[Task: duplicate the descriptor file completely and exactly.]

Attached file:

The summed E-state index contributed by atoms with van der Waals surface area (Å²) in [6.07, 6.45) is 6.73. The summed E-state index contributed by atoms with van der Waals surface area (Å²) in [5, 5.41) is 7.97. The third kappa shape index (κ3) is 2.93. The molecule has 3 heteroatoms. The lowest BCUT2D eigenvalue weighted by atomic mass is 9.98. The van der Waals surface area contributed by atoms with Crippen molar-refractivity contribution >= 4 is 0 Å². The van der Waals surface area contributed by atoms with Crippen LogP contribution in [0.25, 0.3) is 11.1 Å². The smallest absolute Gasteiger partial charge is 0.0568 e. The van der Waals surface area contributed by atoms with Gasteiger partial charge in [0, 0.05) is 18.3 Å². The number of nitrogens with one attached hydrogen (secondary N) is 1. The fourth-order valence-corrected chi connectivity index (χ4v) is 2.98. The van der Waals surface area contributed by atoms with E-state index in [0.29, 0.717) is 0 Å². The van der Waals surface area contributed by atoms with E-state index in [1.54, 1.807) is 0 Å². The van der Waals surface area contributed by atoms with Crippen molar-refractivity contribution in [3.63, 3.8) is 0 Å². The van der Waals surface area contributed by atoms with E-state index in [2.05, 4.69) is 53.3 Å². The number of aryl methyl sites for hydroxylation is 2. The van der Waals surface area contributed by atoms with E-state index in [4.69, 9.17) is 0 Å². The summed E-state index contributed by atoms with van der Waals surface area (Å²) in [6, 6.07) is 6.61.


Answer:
The summed E-state index contributed by atoms with van der Waals surface area (Å²) in [6.07, 6.45) is 6.73. The summed E-state index contributed by atoms with van der Waals surface area (Å²) in [5, 5.41) is 7.97. The third kappa shape index (κ3) is 2.93. The molecule has 3 heteroatoms. The lowest BCUT2D eigenvalue weighted by atomic mass is 9.98. The van der Waals surface area contributed by atoms with Crippen molar-refractivity contribution >= 4 is 0 Å². The van der Waals surface area contributed by atoms with Crippen LogP contribution in [0.25, 0.3) is 11.1 Å². The smallest absolute Gasteiger partial charge is 0.0568 e. The van der Waals surface area contributed by atoms with Gasteiger partial charge in [0, 0.05) is 18.3 Å². The number of nitrogens with one attached hydrogen (secondary N) is 1. The fourth-order valence-corrected chi connectivity index (χ4v) is 2.98. The van der Waals surface area contributed by atoms with E-state index in [0.29, 0.717) is 0 Å². The van der Waals surface area contributed by atoms with E-state index in [1.54, 1.807) is 0 Å². The van der Waals surface area contributed by atoms with Crippen molar-refractivity contribution in [3.63, 3.8) is 0 Å². The van der Waals surface area contributed by atoms with E-state index in [2.05, 4.69) is 53.3 Å². The number of aryl methyl sites for hydroxylation is 2. The van der Waals surface area contributed by atoms with E-state index in [4.69, 9.17) is 0 Å². The summed E-state index contributed by atoms with van der Waals surface area (Å²) in [6, 6.07) is 6.61.